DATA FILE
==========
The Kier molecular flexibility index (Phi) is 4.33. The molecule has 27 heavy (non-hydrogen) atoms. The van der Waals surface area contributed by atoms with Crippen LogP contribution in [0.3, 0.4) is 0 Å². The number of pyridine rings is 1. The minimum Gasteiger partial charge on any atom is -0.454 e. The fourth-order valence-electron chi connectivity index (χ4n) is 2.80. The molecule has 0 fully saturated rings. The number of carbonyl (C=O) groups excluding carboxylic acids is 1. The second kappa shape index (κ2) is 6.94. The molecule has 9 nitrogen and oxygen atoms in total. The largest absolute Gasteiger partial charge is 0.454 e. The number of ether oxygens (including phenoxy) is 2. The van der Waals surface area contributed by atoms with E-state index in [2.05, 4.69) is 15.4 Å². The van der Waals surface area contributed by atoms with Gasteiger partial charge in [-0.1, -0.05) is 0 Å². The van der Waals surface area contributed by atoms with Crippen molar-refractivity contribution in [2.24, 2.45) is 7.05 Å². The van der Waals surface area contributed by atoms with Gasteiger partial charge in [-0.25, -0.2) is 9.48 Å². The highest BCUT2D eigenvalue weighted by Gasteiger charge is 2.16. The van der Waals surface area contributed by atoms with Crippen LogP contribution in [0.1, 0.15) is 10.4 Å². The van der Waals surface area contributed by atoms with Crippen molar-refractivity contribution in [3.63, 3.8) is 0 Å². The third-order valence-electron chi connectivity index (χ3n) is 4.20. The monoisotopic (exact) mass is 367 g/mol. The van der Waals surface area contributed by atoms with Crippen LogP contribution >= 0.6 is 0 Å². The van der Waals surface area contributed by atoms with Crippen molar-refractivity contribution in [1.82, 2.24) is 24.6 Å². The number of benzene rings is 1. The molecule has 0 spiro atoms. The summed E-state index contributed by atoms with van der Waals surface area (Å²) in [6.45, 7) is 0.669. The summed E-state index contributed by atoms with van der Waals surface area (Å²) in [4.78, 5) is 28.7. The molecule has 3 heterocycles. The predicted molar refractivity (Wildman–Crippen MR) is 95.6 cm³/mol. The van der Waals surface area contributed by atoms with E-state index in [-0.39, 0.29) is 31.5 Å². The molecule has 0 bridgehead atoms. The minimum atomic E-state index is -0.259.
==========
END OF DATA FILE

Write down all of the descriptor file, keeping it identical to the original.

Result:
The Kier molecular flexibility index (Phi) is 4.33. The molecule has 27 heavy (non-hydrogen) atoms. The van der Waals surface area contributed by atoms with Crippen LogP contribution in [0.3, 0.4) is 0 Å². The number of pyridine rings is 1. The minimum Gasteiger partial charge on any atom is -0.454 e. The fourth-order valence-electron chi connectivity index (χ4n) is 2.80. The molecule has 0 fully saturated rings. The number of carbonyl (C=O) groups excluding carboxylic acids is 1. The second kappa shape index (κ2) is 6.94. The molecule has 9 nitrogen and oxygen atoms in total. The largest absolute Gasteiger partial charge is 0.454 e. The number of ether oxygens (including phenoxy) is 2. The van der Waals surface area contributed by atoms with E-state index in [2.05, 4.69) is 15.4 Å². The van der Waals surface area contributed by atoms with Gasteiger partial charge in [-0.1, -0.05) is 0 Å². The van der Waals surface area contributed by atoms with Crippen molar-refractivity contribution in [2.24, 2.45) is 7.05 Å². The van der Waals surface area contributed by atoms with Gasteiger partial charge in [-0.25, -0.2) is 9.48 Å². The highest BCUT2D eigenvalue weighted by Gasteiger charge is 2.16. The van der Waals surface area contributed by atoms with Crippen LogP contribution in [0.1, 0.15) is 10.4 Å². The van der Waals surface area contributed by atoms with Crippen molar-refractivity contribution in [3.63, 3.8) is 0 Å². The third-order valence-electron chi connectivity index (χ3n) is 4.20. The monoisotopic (exact) mass is 367 g/mol. The van der Waals surface area contributed by atoms with Crippen LogP contribution >= 0.6 is 0 Å². The van der Waals surface area contributed by atoms with Crippen molar-refractivity contribution in [1.82, 2.24) is 24.6 Å². The number of benzene rings is 1. The molecule has 0 spiro atoms. The summed E-state index contributed by atoms with van der Waals surface area (Å²) in [6.45, 7) is 0.669. The summed E-state index contributed by atoms with van der Waals surface area (Å²) in [4.78, 5) is 28.7. The molecule has 3 heterocycles. The predicted molar refractivity (Wildman–Crippen MR) is 95.6 cm³/mol. The van der Waals surface area contributed by atoms with E-state index in [-0.39, 0.29) is 31.5 Å². The molecule has 0 bridgehead atoms. The minimum atomic E-state index is -0.259.